Hello, hello! we’re back again. Third week in a row now! how time flies…
So STI Saturday this week will be looking closely at Genital Herpes. Below you’re gonna find out what Herpes is, how it’s diagnosed, what treatment is available, and the signs and symptoms of this STI.
So, what are we waiting for? Lets begin…
Herpes is caused by the Herpes Simplex Virus (HSV). There are two different types of virus HSV-1 or HSV-2. Both can cause Herpes on the genitals, the face (often called cold sores) and on the hand or finger (called herptic whitlow). Once you’ve caught Herpes, it stays with you for life.
Herpes is a virus that doesn’t always give you symptoms when first infected, it can lay dormant in your body for months or even years until you start having symptoms of the infection, this can be difficult for people in relationships, but if you explain the nature of herpes then it shouldn’t need to worry your partner too much, and you can carry on having sex (unless you have symptoms!). If it does give you symptoms after first infected, it can take up 7 days after exposure to the virus.
The first time you have an outbreak of Herpes, it is usually always the worst and most painful. Symptoms include: feeling unwell and run-down and achy with flu-like symptoms, small blisters that burst and leave open sores, these are found around the genital, anus, thighs and bum, these sores can often make urinating very painful (but I’ll let you know how to manage this). Women can also get the sores on her cervix and a change in discharge.
Some people have recurring outbreaks of herpes frequently, some people don’t have another outbreak at all. Once you have the Herpes Simplex Virus in your body, it never goes away, it just lies dormant. Stress and having a weakened immune system can trigger an outbreak again. It is usually less painful than the first outbreak as your body has started producing the right antibodies to fight the virus. Some people can determine when they’re about how have another episode, the symptoms of this usually include; a tingling, burning or itching sensation around the genitals, anus, legs or bum or cervix before any blisters start to appear, then when blisters pop up, they can burst causing open sores which can be painful and make urinating painful.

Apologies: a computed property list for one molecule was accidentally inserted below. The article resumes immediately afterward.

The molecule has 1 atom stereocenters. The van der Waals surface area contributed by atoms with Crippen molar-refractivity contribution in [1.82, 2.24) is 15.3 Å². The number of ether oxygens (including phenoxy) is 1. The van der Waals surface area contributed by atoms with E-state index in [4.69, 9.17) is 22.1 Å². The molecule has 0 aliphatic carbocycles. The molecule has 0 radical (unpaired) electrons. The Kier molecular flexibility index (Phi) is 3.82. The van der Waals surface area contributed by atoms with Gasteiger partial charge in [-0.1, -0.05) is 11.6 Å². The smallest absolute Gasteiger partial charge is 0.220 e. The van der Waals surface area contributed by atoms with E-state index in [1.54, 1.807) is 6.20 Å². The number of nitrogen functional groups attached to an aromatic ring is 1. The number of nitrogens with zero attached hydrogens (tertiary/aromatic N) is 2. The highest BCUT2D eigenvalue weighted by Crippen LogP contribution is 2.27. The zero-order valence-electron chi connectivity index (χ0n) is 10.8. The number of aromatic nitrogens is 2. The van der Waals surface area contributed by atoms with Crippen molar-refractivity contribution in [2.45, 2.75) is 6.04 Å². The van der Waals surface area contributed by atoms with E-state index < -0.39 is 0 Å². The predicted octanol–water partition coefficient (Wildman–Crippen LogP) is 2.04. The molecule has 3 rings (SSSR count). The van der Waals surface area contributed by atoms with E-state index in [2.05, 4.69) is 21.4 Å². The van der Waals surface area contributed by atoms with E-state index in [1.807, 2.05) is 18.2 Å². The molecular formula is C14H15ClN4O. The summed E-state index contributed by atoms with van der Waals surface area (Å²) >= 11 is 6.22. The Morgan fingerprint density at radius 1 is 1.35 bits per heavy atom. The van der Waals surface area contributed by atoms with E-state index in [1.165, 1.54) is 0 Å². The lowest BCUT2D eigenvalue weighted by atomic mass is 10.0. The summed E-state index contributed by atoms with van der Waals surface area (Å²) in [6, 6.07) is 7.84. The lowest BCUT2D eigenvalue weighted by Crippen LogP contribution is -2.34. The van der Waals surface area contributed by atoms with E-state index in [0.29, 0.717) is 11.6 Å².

You can catch Genital Herpes if someone gives you oral sex when they have a cold sore. You can also pass it on when having sex with someone blisters or sores on your genitals, but also if they have no symptoms at all, and also through sex toys. Condoms do not always protect against the Herpes Virus as exposed skin is always at risk.
A formal diagnosis is only able to be made when you have open blisters, so the sexual health nurse can take a swab from the fluid. The examination will involve you undressing from the waist down, enough so that the nurse can examine and swab the area, this will be uncomfortable but it needs to be done! and then you’ll have to wait for the results. If they are certain it is Herpes, you may be given antiviral tablet to take which helps stops the virus from multiplying and getting worse. If it is a recurring infection, and symptoms are mild, the healthcare provider may ask you to manage your symptoms at home.
How to manage Genital Herpes at home = Keep the area clean using salt water to help soothe and speed up the healing time of the blisters. You could either make a cup of salt water and apply this to the sores directly, or you can make a shallow bath with salt water, you don’t need to make either too salty. It is very important to drink plenty of water, this is to dilute your urine and make it less painful. You could also pee while you’re sat in the bath or stood in the shower to dilute the urine that way, or you could even pour water over your genitals as you wee on the toilet. Or whatever you feel most comfortable with. Applying Vaseline to the sores can protect the sores as you wee.
Pleeaassee remember, Herpes is basically just a minor skin infection and is no different to getting a cold sore on your mouth. Nearly 70% of people will catch either HSV-1 or HSV-2 at some point in their lives, even without knowing, so do not feel ashamed of embarrassed that you’ve got symptoms.
Thanks for taking the time to read this blog! if you have any questions, comment below, send us an email (SexEd_@outlook.com) follow us on Twitter and Instagram for regular updates! xo